2013-12-05 17.41.03Wearing the tweed is fabulous – especially in this December cold weather. I feel like I’m right out of Downton Abbey. I definitely prefer the style and function of tweed over our West Coast gortex and fleece.  The design will never go out of style… gets better with age… is ecologically sound because it’s biodegradable, VOC absorbent, non-allergenic, energy efficient manufactured…in other words it’s a fabric for the 21st century.  There is nothing like wearing a garment of this quality – I feel like a million bucks in both of them! My dear mother would be proud of my finds and my commitment to bespoke alterations.

Results of the walnut dye from my 100-mile sourced (Kelowna Lake) walnut husks. This first dye bath was the walnut husks boiled up right away for a few hours and then the fabric bundles, some with rose and eucalyptus leaf additions – simmered for a few hours. Silk and wool fabrics used in this dye bath.

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Over-dyed silk dupioni – stripe down the middle exposed fabric walnut dye. Fabric had been previously dyed with other natural plant dyes.

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Silk organza fabric (undyed) with shibori resist (folded fabric and clamped rectangle) in walnut dye bath.

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Previously plant dyed silk sateen fabric – shibori folded fabric to create resist – added rose and eucalyptus leaves – in walnut dye bath.

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Silk Sateen – Detail. Rose leave imprint.

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Silk and Metal fabric over dyed in walnut dye bath (fabric was previously dyed in other plant dyes which left a subtle colour). Applied random shibori resist ties with yarn leaving lighter coloured circles. The metal in the fabric creates a heavily textured surface after emerging from hot dye bath.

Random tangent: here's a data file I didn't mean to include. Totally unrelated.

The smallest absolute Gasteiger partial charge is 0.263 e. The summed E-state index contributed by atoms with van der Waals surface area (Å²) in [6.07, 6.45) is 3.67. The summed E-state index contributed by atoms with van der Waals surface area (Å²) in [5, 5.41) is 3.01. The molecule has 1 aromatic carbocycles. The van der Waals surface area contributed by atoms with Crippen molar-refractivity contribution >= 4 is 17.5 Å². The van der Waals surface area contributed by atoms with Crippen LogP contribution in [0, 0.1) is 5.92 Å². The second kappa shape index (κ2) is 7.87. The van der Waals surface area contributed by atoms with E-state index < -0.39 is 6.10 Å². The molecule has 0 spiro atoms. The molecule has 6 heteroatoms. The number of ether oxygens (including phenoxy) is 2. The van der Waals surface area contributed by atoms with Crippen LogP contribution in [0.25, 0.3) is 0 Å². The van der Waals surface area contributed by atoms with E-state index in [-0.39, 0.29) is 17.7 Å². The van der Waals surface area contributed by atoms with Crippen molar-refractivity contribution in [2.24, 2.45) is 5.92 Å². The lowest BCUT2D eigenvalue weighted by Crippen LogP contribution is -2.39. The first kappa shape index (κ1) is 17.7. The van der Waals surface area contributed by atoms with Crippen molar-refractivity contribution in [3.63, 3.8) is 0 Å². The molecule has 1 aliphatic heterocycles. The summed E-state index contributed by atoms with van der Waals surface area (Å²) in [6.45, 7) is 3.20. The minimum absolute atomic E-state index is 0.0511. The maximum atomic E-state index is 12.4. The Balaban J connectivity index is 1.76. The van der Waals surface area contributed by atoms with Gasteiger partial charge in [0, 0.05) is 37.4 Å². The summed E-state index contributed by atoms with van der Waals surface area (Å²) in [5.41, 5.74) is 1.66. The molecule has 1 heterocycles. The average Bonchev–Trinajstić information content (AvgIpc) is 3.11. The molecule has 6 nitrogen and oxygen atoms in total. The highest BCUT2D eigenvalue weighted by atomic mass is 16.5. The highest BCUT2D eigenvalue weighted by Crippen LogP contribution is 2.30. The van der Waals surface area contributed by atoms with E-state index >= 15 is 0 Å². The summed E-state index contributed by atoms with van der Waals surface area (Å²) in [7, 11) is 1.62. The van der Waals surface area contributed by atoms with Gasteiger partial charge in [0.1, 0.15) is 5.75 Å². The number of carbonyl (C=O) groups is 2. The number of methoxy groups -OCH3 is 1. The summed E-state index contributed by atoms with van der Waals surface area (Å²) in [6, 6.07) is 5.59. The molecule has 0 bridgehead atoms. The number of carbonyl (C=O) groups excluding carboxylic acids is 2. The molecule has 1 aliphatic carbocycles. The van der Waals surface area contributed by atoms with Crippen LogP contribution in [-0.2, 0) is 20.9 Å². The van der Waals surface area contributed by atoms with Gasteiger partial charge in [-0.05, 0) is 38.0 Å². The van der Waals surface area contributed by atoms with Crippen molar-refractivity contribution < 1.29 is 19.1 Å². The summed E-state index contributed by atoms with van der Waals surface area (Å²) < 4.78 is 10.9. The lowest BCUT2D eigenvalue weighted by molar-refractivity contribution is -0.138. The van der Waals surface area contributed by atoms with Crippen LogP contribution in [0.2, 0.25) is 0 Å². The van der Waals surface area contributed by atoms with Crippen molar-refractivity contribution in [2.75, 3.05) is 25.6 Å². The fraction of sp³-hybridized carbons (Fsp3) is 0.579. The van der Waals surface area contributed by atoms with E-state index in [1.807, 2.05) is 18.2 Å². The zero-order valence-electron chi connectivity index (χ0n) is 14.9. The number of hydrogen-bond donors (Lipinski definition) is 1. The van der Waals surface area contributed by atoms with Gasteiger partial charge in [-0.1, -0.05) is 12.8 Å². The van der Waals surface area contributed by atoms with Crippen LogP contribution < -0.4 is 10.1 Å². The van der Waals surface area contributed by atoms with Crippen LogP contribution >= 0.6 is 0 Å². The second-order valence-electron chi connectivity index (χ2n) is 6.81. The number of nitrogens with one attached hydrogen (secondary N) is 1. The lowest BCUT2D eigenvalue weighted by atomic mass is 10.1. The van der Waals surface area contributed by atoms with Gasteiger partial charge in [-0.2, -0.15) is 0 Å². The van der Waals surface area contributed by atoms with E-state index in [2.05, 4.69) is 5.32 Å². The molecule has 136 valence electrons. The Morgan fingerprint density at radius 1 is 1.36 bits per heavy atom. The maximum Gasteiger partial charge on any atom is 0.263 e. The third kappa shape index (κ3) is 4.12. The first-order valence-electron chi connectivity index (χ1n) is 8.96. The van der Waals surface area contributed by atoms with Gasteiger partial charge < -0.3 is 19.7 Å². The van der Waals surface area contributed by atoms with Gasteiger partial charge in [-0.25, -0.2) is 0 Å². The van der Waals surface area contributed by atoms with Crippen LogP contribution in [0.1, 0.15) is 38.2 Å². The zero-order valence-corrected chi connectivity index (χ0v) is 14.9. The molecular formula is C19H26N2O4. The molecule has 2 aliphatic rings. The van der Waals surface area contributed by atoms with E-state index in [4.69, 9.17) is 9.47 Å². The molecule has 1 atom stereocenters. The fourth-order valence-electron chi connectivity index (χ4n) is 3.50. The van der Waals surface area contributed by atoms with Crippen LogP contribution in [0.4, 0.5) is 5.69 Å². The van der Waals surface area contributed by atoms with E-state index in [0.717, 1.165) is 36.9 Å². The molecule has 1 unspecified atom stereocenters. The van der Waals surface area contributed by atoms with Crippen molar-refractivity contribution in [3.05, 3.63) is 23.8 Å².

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Wool jersey fabric, shibori folded, bundled with eucalyptus and rose leaves with rusted rebar before partially emerging in walnut dye bath. The 100% wool imparts a mahogany rich brown.

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Well protected hands… mushing up the walnut husks before boiling. One whole in tact walnut trapped inside the mush.

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Bounty. Roasted walnuts (best tasting walnuts I have ever tasted), walnut tree leaves, walnut husks.

Luckily the fall weather here has been wonderful – so on a sunny day I was hoping to collect some walnut husks to use for dyeing some lengths of silk. I had previously tried a walnut dye on one of my shibori  sleeve designs and loved the rich brown colour that the walnut dye gave on the silk and linen fabric:

Silk and Linen shibori (hand stitched resist technique) sleeve design - black walnut dye -

Silk and Linen shibori (hand stitched resist technique) sleeve design 2012 – black walnut dye.

I wasn’t sure where our urban walnut trees were so I did a google search and came across a local blog called the ‘Urban Huntress’ http://www.urbanhuntress.com/resources/foraging/ which is about foraging for food in Vancouver. There was a reference to an international ‘falling fruit’ map ( http://fallingfruit.org ) which showed me the location of a variety of trees including 2 Black Walnut trees just down the road from me.  I was so excited…unfortunately, the map is not completely accurate as it turned out that the said trees were Chestnut trees. Wah.

However, the notion that if you put an idea out there in the world and it will happen for you came true, lo and behold a client of my partner David happened to mention her black walnut tree in Kelowna! He alerted her to my wish and she just happened to be coming down to Vancouver and today I received my black walnut husks along with a bag of delicious roasted walnuts. Now that’s serendipity.

Walnut Tree

My walnut tree source – near a lake in Kelowna

Walnut pic

Detail of my source – walnuts enclosed in their green husks – popping out all over